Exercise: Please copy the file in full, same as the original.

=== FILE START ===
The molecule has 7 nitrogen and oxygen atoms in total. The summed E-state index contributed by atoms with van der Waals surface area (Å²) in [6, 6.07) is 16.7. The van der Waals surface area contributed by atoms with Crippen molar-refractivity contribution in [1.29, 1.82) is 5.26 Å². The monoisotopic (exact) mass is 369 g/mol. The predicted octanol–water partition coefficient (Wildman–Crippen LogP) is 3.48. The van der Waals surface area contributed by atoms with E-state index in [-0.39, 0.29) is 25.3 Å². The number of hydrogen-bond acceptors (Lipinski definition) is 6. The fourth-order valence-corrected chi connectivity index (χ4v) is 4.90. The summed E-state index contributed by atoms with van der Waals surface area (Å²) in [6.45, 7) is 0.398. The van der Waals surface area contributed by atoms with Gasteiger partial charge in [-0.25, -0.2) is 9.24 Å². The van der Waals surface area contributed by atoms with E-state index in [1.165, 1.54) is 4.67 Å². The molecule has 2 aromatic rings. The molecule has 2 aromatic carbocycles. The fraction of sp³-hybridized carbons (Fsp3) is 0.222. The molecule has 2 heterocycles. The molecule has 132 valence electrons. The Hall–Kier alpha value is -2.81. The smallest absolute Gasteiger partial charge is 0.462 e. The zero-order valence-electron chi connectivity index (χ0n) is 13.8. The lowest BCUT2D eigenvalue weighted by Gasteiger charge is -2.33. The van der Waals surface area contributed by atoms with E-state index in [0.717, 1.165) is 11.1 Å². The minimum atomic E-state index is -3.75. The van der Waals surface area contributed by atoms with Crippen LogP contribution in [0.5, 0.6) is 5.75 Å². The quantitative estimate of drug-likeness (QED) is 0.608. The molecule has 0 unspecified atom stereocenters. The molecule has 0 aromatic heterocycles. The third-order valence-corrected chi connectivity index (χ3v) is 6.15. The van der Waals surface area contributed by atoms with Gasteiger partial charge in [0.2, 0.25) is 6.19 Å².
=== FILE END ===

The molecule has 7 nitrogen and oxygen atoms in total. The summed E-state index contributed by atoms with van der Waals surface area (Å²) in [6, 6.07) is 16.7. The van der Waals surface area contributed by atoms with Crippen molar-refractivity contribution in [1.29, 1.82) is 5.26 Å². The monoisotopic (exact) mass is 369 g/mol. The predicted octanol–water partition coefficient (Wildman–Crippen LogP) is 3.48. The van der Waals surface area contributed by atoms with E-state index in [-0.39, 0.29) is 25.3 Å². The number of hydrogen-bond acceptors (Lipinski definition) is 6. The fourth-order valence-corrected chi connectivity index (χ4v) is 4.90. The summed E-state index contributed by atoms with van der Waals surface area (Å²) in [6.45, 7) is 0.398. The van der Waals surface area contributed by atoms with Gasteiger partial charge in [-0.25, -0.2) is 9.24 Å². The van der Waals surface area contributed by atoms with E-state index in [1.165, 1.54) is 4.67 Å². The molecule has 2 aromatic rings. The molecule has 2 aromatic carbocycles. The fraction of sp³-hybridized carbons (Fsp3) is 0.222. The molecule has 2 heterocycles. The molecule has 132 valence electrons. The Hall–Kier alpha value is -2.81. The smallest absolute Gasteiger partial charge is 0.462 e. The zero-order valence-electron chi connectivity index (χ0n) is 13.8. The lowest BCUT2D eigenvalue weighted by Gasteiger charge is -2.33. The van der Waals surface area contributed by atoms with E-state index in [0.717, 1.165) is 11.1 Å². The minimum atomic E-state index is -3.75. The van der Waals surface area contributed by atoms with Crippen LogP contribution in [0.5, 0.6) is 5.75 Å². The quantitative estimate of drug-likeness (QED) is 0.608. The molecule has 0 unspecified atom stereocenters. The molecule has 0 aromatic heterocycles. The third-order valence-corrected chi connectivity index (χ3v) is 6.15. The van der Waals surface area contributed by atoms with Gasteiger partial charge in [0.2, 0.25) is 6.19 Å².